I can’t help it, I am totally enthralled by the coverage of Scotland’s independence referendum. It is exciting, fascinating and just a little bit bonkers – not unlike race-meetings at Cartmel but with more clowns and fewer picnics.
From a purely personal point of view, I am very supportive of Scottish independence. Many people, including many friends, relations and colleagues will disagree with me. They may even question whether I live in the real world. But of course I don’t… I live in the racing world, where the most important topic at breakfast is whether Compton Park (this week’s selection) has eaten up his oats ahead of the Portland Handicap at Doncaster on Saturday.
Scotland is a land where betting shops have traditionally prospered. The Scots account for around 8.4% of the UK population and are believed to account for at least as much of the UK’s annual betting turnover. The Levy generated by Scottish punters is paid to the Horserace Betting Levy Board in London where, together with monies generated by English and Welsh punters, it is distributed across the racing industry in the form of prize money grants and payments for the industry’s integrity services.
Scottish racecourses receive approximately 6.2% of the annual HBLB spend – which means that more than a quarter of the money generated by Scottish punters is used to fund racing in England and Wales. Now the obvious thing to point out (and many of my colleagues in the industry will be quick to do so), is that much of the money wagered by Scots is bet on races that are staged in England – not Scotland. Some people will argue that it is only fair that these courses should receive a proportionate share of the Levy revenue.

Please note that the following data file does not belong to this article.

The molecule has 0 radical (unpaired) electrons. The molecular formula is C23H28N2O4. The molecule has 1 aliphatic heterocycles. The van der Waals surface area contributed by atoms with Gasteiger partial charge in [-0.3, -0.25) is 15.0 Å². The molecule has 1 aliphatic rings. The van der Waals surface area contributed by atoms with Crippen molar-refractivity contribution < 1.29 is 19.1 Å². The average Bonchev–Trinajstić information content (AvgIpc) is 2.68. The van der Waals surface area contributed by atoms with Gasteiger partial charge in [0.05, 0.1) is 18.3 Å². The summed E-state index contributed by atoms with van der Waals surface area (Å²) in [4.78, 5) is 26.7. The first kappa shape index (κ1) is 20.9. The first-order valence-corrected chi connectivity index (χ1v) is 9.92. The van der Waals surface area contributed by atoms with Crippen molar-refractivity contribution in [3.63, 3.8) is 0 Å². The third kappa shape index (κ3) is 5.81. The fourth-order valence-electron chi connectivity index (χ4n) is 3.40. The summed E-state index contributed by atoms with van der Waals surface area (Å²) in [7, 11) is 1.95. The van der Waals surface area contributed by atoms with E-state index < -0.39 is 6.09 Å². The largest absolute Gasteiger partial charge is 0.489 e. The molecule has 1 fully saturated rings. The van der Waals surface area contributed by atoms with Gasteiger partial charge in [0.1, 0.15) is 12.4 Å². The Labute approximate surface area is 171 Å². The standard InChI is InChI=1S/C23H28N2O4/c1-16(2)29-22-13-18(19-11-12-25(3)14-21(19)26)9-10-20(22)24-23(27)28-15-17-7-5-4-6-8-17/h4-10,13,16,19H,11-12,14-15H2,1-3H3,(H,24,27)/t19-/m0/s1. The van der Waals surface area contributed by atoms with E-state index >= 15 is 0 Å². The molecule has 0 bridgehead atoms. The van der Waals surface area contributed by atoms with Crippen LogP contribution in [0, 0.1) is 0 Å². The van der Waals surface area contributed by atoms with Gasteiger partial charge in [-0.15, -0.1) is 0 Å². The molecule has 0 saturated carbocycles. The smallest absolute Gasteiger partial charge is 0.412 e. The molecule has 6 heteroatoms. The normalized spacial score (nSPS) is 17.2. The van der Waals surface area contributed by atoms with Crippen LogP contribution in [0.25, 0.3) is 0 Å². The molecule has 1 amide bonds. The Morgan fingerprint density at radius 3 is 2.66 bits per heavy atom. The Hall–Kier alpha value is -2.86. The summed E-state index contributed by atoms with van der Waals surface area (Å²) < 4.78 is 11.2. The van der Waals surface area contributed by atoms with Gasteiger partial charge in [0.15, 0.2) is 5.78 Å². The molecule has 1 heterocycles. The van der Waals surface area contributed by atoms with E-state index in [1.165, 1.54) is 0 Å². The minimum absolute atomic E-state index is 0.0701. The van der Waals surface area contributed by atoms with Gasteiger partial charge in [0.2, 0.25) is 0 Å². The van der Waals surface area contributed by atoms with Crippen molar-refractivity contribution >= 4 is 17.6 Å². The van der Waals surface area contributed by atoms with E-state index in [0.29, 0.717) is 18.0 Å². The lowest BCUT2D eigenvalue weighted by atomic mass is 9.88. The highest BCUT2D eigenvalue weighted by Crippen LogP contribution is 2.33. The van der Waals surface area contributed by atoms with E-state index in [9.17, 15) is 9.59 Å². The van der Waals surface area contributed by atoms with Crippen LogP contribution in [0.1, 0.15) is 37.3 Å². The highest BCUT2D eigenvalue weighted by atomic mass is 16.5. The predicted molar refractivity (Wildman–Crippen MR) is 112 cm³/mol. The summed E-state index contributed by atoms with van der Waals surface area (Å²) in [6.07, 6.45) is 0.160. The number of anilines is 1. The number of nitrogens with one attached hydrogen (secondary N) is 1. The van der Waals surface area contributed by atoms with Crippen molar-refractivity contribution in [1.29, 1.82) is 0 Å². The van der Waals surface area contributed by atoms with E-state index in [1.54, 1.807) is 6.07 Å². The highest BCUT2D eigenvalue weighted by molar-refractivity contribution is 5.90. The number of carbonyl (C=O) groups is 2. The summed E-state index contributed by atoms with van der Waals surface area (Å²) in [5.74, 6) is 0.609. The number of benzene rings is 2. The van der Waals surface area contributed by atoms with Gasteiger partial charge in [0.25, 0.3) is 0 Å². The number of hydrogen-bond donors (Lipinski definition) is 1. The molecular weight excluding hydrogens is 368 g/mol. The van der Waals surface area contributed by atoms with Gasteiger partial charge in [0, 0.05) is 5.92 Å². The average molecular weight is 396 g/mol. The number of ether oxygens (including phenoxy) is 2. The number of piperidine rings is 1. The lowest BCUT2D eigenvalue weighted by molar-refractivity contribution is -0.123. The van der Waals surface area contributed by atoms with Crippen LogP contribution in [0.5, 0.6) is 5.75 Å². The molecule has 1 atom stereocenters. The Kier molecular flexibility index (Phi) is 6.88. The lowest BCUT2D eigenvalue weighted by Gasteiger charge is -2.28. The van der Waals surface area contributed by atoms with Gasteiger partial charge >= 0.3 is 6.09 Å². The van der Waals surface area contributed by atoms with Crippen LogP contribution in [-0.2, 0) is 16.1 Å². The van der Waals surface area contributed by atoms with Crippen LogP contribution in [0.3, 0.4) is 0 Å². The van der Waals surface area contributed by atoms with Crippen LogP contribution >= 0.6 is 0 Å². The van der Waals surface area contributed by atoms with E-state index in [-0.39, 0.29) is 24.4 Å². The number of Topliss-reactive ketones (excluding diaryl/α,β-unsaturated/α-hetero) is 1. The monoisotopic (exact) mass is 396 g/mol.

However, in a world where financial transactions are whispered across the ether from one continent to another, we have reached a new conclusion – that betting transactions should be taxed at the point of consumption. This means that bets accepted, from UK customers, by bookmakers in Gibraltar will be taxed in the UK. If Scotland achieves independence, it is not unreasonable for bets accepted from Scottish customers to be taxed and levied in Scotland.
The additional revenue could be used by the Scottish racing industry to stage more fixtures and more prestigious races, which in turn would stimulate more betting turnover and – even more importantly – a larger population of horses trained in Scotland and the North of England. Ultimately, a rebalancing of finances could be beneficial to racing on both sides of the border.
While such arguments are simple to make in a 500 word blog, there would of course be some complex issues to resolve. Scottish race-days form part of a matrix of fixtures across Britain which are currently regulated by a governing body. Even if the Scottish racing industry were to break free of these ties, the commercial realities of our media rights contracts bind the five Scottish racecourses to many of their English counterparts.
As our Prime Minister keeps saying "It’s for the Scot’s to decide". I don’t have a vote, but I still believe that this is the most exciting race of the year.